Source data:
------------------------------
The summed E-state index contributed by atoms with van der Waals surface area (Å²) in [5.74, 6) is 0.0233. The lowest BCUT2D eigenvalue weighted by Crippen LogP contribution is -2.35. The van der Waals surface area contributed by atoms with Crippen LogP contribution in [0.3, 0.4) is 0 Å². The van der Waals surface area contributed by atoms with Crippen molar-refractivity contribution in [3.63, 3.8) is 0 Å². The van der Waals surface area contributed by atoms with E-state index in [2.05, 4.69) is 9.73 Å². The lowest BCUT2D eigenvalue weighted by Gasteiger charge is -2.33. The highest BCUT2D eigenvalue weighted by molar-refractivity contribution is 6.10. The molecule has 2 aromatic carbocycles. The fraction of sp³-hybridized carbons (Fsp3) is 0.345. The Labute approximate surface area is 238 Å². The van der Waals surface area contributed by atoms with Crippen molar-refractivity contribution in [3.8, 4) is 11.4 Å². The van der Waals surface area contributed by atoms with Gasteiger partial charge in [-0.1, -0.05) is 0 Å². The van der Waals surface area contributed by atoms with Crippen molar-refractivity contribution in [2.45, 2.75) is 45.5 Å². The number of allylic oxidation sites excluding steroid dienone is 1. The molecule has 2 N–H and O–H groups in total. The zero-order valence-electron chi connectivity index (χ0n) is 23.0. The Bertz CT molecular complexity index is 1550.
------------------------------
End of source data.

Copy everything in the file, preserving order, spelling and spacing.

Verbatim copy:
The summed E-state index contributed by atoms with van der Waals surface area (Å²) in [5.74, 6) is 0.0233. The lowest BCUT2D eigenvalue weighted by Crippen LogP contribution is -2.35. The van der Waals surface area contributed by atoms with Crippen LogP contribution in [0.3, 0.4) is 0 Å². The van der Waals surface area contributed by atoms with Crippen molar-refractivity contribution in [3.63, 3.8) is 0 Å². The van der Waals surface area contributed by atoms with E-state index in [2.05, 4.69) is 9.73 Å². The lowest BCUT2D eigenvalue weighted by Gasteiger charge is -2.33. The highest BCUT2D eigenvalue weighted by molar-refractivity contribution is 6.10. The molecule has 2 aromatic carbocycles. The fraction of sp³-hybridized carbons (Fsp3) is 0.345. The Labute approximate surface area is 238 Å². The van der Waals surface area contributed by atoms with Crippen molar-refractivity contribution in [3.8, 4) is 11.4 Å². The van der Waals surface area contributed by atoms with Gasteiger partial charge in [-0.1, -0.05) is 0 Å². The van der Waals surface area contributed by atoms with Crippen molar-refractivity contribution in [2.45, 2.75) is 45.5 Å². The number of allylic oxidation sites excluding steroid dienone is 1. The molecule has 2 N–H and O–H groups in total. The zero-order valence-electron chi connectivity index (χ0n) is 23.0. The Bertz CT molecular complexity index is 1550.